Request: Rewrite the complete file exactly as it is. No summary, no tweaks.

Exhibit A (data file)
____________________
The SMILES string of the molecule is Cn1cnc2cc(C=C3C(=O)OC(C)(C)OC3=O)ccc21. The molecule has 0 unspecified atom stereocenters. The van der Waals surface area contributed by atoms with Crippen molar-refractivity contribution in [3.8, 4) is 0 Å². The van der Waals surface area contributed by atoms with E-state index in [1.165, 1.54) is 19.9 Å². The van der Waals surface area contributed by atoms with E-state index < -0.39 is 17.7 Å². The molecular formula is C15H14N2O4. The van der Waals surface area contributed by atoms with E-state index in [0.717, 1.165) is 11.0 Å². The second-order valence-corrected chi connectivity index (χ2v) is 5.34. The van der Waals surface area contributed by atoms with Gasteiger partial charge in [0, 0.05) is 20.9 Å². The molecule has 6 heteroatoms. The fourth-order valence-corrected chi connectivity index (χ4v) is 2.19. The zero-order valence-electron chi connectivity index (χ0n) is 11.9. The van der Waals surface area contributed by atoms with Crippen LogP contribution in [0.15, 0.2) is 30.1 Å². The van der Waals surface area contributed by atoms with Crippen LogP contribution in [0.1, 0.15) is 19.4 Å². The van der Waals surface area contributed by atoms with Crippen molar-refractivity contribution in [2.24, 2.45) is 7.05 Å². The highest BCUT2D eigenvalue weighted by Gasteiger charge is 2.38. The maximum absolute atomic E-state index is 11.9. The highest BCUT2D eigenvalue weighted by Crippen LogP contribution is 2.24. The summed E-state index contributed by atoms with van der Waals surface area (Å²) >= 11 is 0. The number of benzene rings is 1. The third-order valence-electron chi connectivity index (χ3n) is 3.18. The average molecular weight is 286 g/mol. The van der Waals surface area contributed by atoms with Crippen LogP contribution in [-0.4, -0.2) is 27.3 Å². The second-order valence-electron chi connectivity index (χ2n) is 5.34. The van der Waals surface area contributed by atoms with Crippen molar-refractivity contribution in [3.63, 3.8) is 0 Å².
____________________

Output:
The SMILES string of the molecule is Cn1cnc2cc(C=C3C(=O)OC(C)(C)OC3=O)ccc21. The molecule has 0 unspecified atom stereocenters. The van der Waals surface area contributed by atoms with Crippen molar-refractivity contribution in [3.8, 4) is 0 Å². The van der Waals surface area contributed by atoms with E-state index in [1.165, 1.54) is 19.9 Å². The van der Waals surface area contributed by atoms with E-state index < -0.39 is 17.7 Å². The molecular formula is C15H14N2O4. The van der Waals surface area contributed by atoms with E-state index in [0.717, 1.165) is 11.0 Å². The second-order valence-corrected chi connectivity index (χ2v) is 5.34. The van der Waals surface area contributed by atoms with Gasteiger partial charge in [0, 0.05) is 20.9 Å². The molecule has 6 heteroatoms. The fourth-order valence-corrected chi connectivity index (χ4v) is 2.19. The zero-order valence-electron chi connectivity index (χ0n) is 11.9. The van der Waals surface area contributed by atoms with Crippen LogP contribution in [0.15, 0.2) is 30.1 Å². The van der Waals surface area contributed by atoms with Crippen LogP contribution in [0.1, 0.15) is 19.4 Å². The van der Waals surface area contributed by atoms with Crippen molar-refractivity contribution in [2.24, 2.45) is 7.05 Å². The highest BCUT2D eigenvalue weighted by Gasteiger charge is 2.38. The maximum absolute atomic E-state index is 11.9. The highest BCUT2D eigenvalue weighted by Crippen LogP contribution is 2.24. The summed E-state index contributed by atoms with van der Waals surface area (Å²) >= 11 is 0. The number of benzene rings is 1. The third-order valence-electron chi connectivity index (χ3n) is 3.18. The average molecular weight is 286 g/mol. The van der Waals surface area contributed by atoms with Crippen LogP contribution in [-0.4, -0.2) is 27.3 Å². The second-order valence-electron chi connectivity index (χ2n) is 5.34. The van der Waals surface area contributed by atoms with Crippen molar-refractivity contribution in [3.63, 3.8) is 0 Å².